Perry Link, der er en af de mest anerkendte vestlige eksperter i kinesisk sprog og litteratur, har lige udgivet bogen An Anatomy of Chinese: Rhythm, Metaphor, Politics.
Den er der en anmeldelse af på Los Angeles Review of Books, hvor den bliver kaldt for ‘en skattekiste af indsigt’. Læs anmeldelsen. Med eksempler fra kapitlerne om rytme, metaforer og her politisk retorik:
Link’s third chapter, on political language, is a far-reaching analysis of the starkly different worlds of political language and ordinary language in China, from the Mao period to the present. Link offers example after example of China-specific cases of Orwellian euphemism, abstraction, and other tactics that strip language of the information-sharing functions for which ordinary language is used. He writes extensively of the “language game” that plays out again and again in the political arena, in which language serves primarily to gain and retain power, rather than to inform or assist.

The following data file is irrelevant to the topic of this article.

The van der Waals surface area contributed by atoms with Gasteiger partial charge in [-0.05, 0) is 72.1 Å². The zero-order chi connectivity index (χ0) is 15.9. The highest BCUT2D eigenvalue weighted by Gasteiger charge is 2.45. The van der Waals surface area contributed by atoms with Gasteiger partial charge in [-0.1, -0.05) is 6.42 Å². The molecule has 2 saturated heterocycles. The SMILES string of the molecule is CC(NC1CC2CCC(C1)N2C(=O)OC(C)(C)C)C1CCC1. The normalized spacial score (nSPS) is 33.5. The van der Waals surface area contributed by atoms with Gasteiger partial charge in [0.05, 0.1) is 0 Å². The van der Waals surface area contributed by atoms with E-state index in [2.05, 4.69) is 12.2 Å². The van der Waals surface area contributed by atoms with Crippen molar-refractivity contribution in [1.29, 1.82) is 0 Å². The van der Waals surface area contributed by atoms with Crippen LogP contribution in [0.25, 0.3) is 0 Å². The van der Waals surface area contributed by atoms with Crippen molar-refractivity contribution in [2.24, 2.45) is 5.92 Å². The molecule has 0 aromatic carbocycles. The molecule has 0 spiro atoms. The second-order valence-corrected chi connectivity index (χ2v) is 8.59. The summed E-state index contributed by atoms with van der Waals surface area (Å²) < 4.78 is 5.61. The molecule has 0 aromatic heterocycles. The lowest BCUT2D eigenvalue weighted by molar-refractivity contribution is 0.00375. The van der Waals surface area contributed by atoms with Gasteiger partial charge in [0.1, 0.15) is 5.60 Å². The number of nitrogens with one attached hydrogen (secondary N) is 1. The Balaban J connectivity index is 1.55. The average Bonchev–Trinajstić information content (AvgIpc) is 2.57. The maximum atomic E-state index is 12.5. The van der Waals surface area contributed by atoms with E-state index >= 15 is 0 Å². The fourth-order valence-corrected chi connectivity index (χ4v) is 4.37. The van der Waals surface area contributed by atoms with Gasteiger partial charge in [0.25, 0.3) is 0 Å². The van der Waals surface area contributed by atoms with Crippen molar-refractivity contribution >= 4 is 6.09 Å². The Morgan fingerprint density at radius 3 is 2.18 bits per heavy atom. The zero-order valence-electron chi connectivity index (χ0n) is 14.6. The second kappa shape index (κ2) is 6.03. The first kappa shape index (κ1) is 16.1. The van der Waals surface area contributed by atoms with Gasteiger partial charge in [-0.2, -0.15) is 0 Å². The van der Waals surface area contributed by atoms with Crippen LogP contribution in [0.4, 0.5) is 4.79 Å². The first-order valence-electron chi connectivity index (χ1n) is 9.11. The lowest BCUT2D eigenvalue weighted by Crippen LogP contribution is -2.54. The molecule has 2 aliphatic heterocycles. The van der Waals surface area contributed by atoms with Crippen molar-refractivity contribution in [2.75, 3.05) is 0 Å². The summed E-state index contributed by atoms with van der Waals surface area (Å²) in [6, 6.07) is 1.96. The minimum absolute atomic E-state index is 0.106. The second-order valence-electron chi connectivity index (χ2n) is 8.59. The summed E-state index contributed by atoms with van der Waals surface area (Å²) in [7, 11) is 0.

A particularly insightful example is the use of the phrase “tiny minority” (jíshǎoshù 极少数) to refer to political opponents of the Party. Link sums it up elegantly:
Phrases like “small bunch” and “tiny minority” have the added advantage of leaving plenty of room for the average citizen, at the receiving end of the rhetoric, to choose to join the majority. If troublemakers are a small minority, then the choice for you, the average citizen, is easy: come to the center and join the mainstream. If you do, the safety of knowing that the authorities approve is reinforced by safety of numbers. A person who joins the mainstream does not have to defend the choice.